Unemployed and Unbanked
For lower-income Americans, the ramifications of unemployment can extend to an individual’s banking relationship.
“Job loss has an economically and statistically significant effect on bank account ownership,” according to a recent working paper from the Federal Deposit Insurance Corp. that focuses on the relationship between employment and bank account ownership. The researchers found that losing regular income from a job makes it difficult for individuals to keep a bank account in good standing. Unemployed individuals risk incurring overdraft or maintenance fees that turn an account into an expense they can’t afford.
“[F]or some low-savings households experiencing an income shock, the cost of maintaining certain bank accounts may outweigh the value added of those accounts,” the researchers wrote.
The consequences of unemployment and bank account loss were experienced by households that didn’t find reemployment within a year, and the effect has been “most pronounced” among the lowest income households, according to data gathered for the FDIC by the U.S. Bureau of Labor Statistics. Without a bank account, researchers found that these individuals increased their use of non-credit alternatives to handle transactions, such as prepaid cards, money orders, check cashing and pawn shop loans.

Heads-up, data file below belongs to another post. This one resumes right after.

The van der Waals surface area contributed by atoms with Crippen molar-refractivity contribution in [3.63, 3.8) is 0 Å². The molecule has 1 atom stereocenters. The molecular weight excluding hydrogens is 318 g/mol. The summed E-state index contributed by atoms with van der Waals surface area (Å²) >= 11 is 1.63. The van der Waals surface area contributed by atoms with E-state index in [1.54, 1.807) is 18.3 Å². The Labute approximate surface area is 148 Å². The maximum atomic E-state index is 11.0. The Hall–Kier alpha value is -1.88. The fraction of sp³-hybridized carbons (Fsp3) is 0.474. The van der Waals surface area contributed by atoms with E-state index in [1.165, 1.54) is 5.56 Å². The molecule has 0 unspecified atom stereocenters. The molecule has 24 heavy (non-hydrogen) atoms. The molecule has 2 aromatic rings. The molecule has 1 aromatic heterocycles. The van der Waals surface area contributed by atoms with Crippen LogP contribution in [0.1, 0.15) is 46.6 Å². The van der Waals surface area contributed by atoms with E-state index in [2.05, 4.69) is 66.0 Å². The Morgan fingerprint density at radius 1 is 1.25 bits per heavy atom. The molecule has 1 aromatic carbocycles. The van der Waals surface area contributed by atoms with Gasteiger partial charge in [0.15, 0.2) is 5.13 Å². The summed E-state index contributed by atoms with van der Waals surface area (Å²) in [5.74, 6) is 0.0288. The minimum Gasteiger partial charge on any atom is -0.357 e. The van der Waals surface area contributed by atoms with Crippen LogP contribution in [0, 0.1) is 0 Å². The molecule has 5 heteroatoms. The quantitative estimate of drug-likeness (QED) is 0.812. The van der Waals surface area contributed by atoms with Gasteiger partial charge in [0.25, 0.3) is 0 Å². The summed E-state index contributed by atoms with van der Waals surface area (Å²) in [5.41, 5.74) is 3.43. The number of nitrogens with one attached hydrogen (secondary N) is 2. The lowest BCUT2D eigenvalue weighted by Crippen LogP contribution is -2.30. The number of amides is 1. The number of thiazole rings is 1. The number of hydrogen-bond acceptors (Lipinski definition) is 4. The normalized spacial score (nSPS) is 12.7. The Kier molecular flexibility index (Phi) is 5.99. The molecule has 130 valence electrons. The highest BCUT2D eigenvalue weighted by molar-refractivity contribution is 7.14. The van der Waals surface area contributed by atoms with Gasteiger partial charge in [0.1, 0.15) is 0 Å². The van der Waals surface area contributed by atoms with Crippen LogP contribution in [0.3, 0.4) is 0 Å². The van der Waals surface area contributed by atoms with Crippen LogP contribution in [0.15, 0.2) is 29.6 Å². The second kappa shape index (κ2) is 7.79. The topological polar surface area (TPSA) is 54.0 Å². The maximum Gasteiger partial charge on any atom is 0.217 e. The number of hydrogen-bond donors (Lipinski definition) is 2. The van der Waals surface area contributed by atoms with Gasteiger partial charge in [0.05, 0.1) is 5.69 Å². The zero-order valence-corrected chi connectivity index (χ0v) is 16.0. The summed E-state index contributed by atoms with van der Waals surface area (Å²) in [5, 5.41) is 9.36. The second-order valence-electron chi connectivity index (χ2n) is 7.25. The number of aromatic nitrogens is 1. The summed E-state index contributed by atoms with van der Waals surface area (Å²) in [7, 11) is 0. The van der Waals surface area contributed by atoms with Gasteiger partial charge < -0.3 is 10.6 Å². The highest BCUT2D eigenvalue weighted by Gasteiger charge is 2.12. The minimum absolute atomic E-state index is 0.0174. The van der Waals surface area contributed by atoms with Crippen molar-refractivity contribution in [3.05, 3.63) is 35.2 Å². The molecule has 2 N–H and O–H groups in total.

The paper comes at an inflection point in the economy. About 4.5% of U.S. households were unbanked in 2021, according to the FDIC’s most recent survey, released this week; that is a decrease of 1.2 million households compared to 2019, the last time the agency conducted the survey. At the same time, more than 100 financial institutions have certified one of their checking accounts as a Bank On account that is safe, affordable and transparently priced. These accounts are designed to promote financial inclusion and wellness, and bring more people into the banking system.
At the same time, the labor market has been buffeted by potentially systemic changes brought on by the coronavirus pandemic, and a significant minority of formerly working Americans are out of the workforce due to caregiving needs or the impacts of long Covid. On top of that, the U.S. appears to be teetering on the edge of a potential recession.
Without potential intervention and retention efforts from banks, any gains made over the last two years to bring unbanked and vulnerable households into the regulated financial services space could stagnate — or worse, erode.
• Kiah Lau Haslett, managing editor of Bank Director